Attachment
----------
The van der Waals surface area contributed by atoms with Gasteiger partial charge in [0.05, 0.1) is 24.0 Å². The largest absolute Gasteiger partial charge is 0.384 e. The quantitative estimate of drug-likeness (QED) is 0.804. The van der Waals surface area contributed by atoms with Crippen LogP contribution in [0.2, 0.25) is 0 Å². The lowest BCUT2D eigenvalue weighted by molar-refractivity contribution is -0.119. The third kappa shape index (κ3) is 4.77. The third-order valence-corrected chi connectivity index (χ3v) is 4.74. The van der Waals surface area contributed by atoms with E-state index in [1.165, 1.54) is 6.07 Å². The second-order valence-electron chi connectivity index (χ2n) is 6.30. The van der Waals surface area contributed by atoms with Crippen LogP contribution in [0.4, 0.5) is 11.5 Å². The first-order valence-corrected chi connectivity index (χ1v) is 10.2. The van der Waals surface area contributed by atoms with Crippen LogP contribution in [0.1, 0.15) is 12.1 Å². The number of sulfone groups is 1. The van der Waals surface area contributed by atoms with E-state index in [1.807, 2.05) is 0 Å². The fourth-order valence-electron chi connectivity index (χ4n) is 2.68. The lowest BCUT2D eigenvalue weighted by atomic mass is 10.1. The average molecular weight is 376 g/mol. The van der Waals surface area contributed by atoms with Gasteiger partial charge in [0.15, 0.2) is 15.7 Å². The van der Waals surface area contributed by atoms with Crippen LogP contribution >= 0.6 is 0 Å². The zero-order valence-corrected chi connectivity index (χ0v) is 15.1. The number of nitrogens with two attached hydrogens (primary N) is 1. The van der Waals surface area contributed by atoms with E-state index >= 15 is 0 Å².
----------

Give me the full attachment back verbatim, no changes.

The van der Waals surface area contributed by atoms with Gasteiger partial charge in [0.05, 0.1) is 24.0 Å². The largest absolute Gasteiger partial charge is 0.384 e. The quantitative estimate of drug-likeness (QED) is 0.804. The van der Waals surface area contributed by atoms with Crippen LogP contribution in [0.2, 0.25) is 0 Å². The lowest BCUT2D eigenvalue weighted by molar-refractivity contribution is -0.119. The third kappa shape index (κ3) is 4.77. The third-order valence-corrected chi connectivity index (χ3v) is 4.74. The van der Waals surface area contributed by atoms with E-state index in [1.165, 1.54) is 6.07 Å². The second-order valence-electron chi connectivity index (χ2n) is 6.30. The van der Waals surface area contributed by atoms with Crippen LogP contribution in [0.4, 0.5) is 11.5 Å². The first-order valence-corrected chi connectivity index (χ1v) is 10.2. The van der Waals surface area contributed by atoms with Crippen LogP contribution in [0.1, 0.15) is 12.1 Å². The number of sulfone groups is 1. The van der Waals surface area contributed by atoms with E-state index in [1.807, 2.05) is 0 Å². The fourth-order valence-electron chi connectivity index (χ4n) is 2.68. The lowest BCUT2D eigenvalue weighted by atomic mass is 10.1. The average molecular weight is 376 g/mol. The van der Waals surface area contributed by atoms with Gasteiger partial charge in [0.15, 0.2) is 15.7 Å². The van der Waals surface area contributed by atoms with Crippen LogP contribution >= 0.6 is 0 Å². The zero-order valence-corrected chi connectivity index (χ0v) is 15.1. The number of nitrogens with two attached hydrogens (primary N) is 1. The van der Waals surface area contributed by atoms with E-state index >= 15 is 0 Å².